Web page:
by James Coleman —
Federal oversight of Memphis-Shelby County Juvenile Court could make a return following a Shelby County Commission-appointed Juvenile Justice Consortium report calling for its resumption.
The practice was halted by the Trump Administration in 2018.
The five members of the consortium also advised the commission to turn to the Justice Department to evaluate where progress has been made and remaining challenges.
The report stated the DOJ should return to conduct its own evaluation of the court and take another look at the Memorandum of Agreement inked in 2012.
It went on to state the court had made little headway in transparency in both court process and data.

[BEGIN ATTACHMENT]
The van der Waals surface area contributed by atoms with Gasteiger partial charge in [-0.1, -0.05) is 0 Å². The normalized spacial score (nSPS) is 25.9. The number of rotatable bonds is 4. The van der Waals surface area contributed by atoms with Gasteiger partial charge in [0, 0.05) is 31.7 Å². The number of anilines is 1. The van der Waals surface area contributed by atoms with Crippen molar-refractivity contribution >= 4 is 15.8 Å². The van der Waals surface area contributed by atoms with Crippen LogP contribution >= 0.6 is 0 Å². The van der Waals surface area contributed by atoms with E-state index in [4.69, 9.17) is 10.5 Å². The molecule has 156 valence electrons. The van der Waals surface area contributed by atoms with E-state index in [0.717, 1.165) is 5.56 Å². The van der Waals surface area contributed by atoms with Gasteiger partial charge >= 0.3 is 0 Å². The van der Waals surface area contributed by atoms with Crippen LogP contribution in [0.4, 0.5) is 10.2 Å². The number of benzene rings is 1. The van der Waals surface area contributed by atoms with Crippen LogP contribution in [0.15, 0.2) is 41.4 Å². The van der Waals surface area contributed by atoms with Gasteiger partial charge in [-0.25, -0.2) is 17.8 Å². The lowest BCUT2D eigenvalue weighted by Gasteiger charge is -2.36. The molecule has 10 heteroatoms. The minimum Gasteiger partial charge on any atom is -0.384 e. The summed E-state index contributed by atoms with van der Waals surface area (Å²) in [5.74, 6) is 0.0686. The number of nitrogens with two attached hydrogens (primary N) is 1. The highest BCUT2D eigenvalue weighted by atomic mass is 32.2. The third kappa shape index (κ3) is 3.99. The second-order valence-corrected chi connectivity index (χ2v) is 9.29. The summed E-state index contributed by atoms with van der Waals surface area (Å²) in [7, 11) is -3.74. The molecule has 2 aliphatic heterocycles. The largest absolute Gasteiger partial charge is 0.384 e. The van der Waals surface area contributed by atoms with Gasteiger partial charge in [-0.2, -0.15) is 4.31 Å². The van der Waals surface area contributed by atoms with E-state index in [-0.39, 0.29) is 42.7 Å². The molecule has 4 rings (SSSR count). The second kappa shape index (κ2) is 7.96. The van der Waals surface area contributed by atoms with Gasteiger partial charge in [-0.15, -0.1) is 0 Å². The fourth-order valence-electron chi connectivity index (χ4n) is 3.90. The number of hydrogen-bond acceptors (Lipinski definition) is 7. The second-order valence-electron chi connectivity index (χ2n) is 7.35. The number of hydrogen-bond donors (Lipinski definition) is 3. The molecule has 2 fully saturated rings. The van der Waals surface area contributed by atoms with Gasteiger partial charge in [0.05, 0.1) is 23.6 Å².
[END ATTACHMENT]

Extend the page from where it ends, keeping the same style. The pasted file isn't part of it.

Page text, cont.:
As a result, questions remain whether defendants and their families are being treated according to the standards spelled out in the agreement.
Members also claimed their requests for data from the court went unanswered.
However, another option proposed by the study group is more intensive oversight on a local level.
The commission is expected to discuss the recommendations on Sept. 22.
A DOJ investigation in 2012 revealed racial disparities led to more referrals and harsher punishments for Black teens compared to whites facing the same charges.
Due process procedures in the court were also criticized.
As a result, monitors were brought in to observe the court and pour over related data. The MOA was agreed upon by the DOJ and then-Shelby County Mayor Mark Luttrell and the court.